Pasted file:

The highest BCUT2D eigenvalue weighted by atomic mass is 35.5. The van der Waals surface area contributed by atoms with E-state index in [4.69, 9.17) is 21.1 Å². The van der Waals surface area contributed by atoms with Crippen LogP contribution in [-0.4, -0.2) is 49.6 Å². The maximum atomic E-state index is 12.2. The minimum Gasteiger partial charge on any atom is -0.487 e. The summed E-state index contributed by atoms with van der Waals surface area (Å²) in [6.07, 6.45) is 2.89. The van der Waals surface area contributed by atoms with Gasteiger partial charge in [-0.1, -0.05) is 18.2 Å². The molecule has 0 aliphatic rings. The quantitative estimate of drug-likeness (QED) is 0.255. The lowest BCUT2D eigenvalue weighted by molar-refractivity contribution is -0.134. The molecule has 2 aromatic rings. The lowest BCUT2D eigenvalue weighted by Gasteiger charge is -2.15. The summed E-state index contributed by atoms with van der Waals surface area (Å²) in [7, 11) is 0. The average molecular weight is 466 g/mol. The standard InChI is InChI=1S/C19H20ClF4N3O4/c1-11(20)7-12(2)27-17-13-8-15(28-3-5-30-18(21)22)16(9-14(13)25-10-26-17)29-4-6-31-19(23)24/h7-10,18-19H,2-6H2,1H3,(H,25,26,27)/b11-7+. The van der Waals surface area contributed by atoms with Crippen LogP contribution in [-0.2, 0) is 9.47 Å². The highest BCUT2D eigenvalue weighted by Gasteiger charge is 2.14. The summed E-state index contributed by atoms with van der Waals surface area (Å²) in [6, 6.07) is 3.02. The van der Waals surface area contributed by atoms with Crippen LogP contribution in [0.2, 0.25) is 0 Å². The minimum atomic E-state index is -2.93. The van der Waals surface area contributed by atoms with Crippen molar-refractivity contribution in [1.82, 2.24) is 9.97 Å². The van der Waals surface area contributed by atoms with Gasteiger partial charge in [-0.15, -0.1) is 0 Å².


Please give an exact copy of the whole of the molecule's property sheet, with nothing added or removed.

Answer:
The highest BCUT2D eigenvalue weighted by atomic mass is 35.5. The van der Waals surface area contributed by atoms with E-state index in [4.69, 9.17) is 21.1 Å². The van der Waals surface area contributed by atoms with Crippen LogP contribution in [-0.4, -0.2) is 49.6 Å². The maximum atomic E-state index is 12.2. The minimum Gasteiger partial charge on any atom is -0.487 e. The summed E-state index contributed by atoms with van der Waals surface area (Å²) in [6.07, 6.45) is 2.89. The van der Waals surface area contributed by atoms with Gasteiger partial charge in [-0.1, -0.05) is 18.2 Å². The molecule has 0 aliphatic rings. The quantitative estimate of drug-likeness (QED) is 0.255. The lowest BCUT2D eigenvalue weighted by molar-refractivity contribution is -0.134. The molecule has 2 aromatic rings. The lowest BCUT2D eigenvalue weighted by Gasteiger charge is -2.15. The summed E-state index contributed by atoms with van der Waals surface area (Å²) in [7, 11) is 0. The average molecular weight is 466 g/mol. The standard InChI is InChI=1S/C19H20ClF4N3O4/c1-11(20)7-12(2)27-17-13-8-15(28-3-5-30-18(21)22)16(9-14(13)25-10-26-17)29-4-6-31-19(23)24/h7-10,18-19H,2-6H2,1H3,(H,25,26,27)/b11-7+. The van der Waals surface area contributed by atoms with Crippen LogP contribution in [-0.2, 0) is 9.47 Å². The highest BCUT2D eigenvalue weighted by Gasteiger charge is 2.14. The summed E-state index contributed by atoms with van der Waals surface area (Å²) in [6, 6.07) is 3.02. The van der Waals surface area contributed by atoms with Crippen LogP contribution in [0.2, 0.25) is 0 Å². The minimum atomic E-state index is -2.93. The van der Waals surface area contributed by atoms with Crippen molar-refractivity contribution in [1.82, 2.24) is 9.97 Å². The van der Waals surface area contributed by atoms with Gasteiger partial charge in [-0.15, -0.1) is 0 Å².